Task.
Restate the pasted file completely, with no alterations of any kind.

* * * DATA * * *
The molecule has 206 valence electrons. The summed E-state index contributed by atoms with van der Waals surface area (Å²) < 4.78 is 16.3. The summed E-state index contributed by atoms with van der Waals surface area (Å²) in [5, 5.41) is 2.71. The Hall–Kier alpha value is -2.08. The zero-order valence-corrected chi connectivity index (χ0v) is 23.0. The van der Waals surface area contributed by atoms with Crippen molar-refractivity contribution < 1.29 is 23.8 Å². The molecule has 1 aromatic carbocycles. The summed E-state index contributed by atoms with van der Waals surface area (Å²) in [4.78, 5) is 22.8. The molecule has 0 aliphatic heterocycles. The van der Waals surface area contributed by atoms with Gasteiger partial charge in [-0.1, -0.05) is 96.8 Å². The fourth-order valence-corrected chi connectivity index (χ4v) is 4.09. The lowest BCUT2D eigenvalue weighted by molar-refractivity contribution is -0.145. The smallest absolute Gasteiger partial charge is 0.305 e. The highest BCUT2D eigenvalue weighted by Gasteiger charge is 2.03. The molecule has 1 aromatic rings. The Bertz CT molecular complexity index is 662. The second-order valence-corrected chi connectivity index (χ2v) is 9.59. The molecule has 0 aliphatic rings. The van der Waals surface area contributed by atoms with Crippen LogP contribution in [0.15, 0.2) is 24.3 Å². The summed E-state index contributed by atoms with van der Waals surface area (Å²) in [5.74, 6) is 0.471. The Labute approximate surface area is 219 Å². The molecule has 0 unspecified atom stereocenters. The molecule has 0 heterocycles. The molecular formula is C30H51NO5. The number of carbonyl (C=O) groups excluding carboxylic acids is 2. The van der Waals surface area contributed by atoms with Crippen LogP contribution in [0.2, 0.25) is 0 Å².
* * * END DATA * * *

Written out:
The molecule has 206 valence electrons. The summed E-state index contributed by atoms with van der Waals surface area (Å²) < 4.78 is 16.3. The summed E-state index contributed by atoms with van der Waals surface area (Å²) in [5, 5.41) is 2.71. The Hall–Kier alpha value is -2.08. The zero-order valence-corrected chi connectivity index (χ0v) is 23.0. The van der Waals surface area contributed by atoms with Crippen molar-refractivity contribution < 1.29 is 23.8 Å². The molecule has 1 aromatic carbocycles. The summed E-state index contributed by atoms with van der Waals surface area (Å²) in [4.78, 5) is 22.8. The molecule has 0 aliphatic heterocycles. The van der Waals surface area contributed by atoms with Gasteiger partial charge in [-0.1, -0.05) is 96.8 Å². The fourth-order valence-corrected chi connectivity index (χ4v) is 4.09. The lowest BCUT2D eigenvalue weighted by molar-refractivity contribution is -0.145. The smallest absolute Gasteiger partial charge is 0.305 e. The highest BCUT2D eigenvalue weighted by Gasteiger charge is 2.03. The molecule has 1 aromatic rings. The Bertz CT molecular complexity index is 662. The second-order valence-corrected chi connectivity index (χ2v) is 9.59. The molecule has 0 aliphatic rings. The van der Waals surface area contributed by atoms with Crippen LogP contribution in [0.15, 0.2) is 24.3 Å². The summed E-state index contributed by atoms with van der Waals surface area (Å²) in [5.74, 6) is 0.471. The Labute approximate surface area is 219 Å². The molecule has 0 unspecified atom stereocenters. The molecule has 0 heterocycles. The molecular formula is C30H51NO5. The number of carbonyl (C=O) groups excluding carboxylic acids is 2. The van der Waals surface area contributed by atoms with Crippen LogP contribution in [0.2, 0.25) is 0 Å².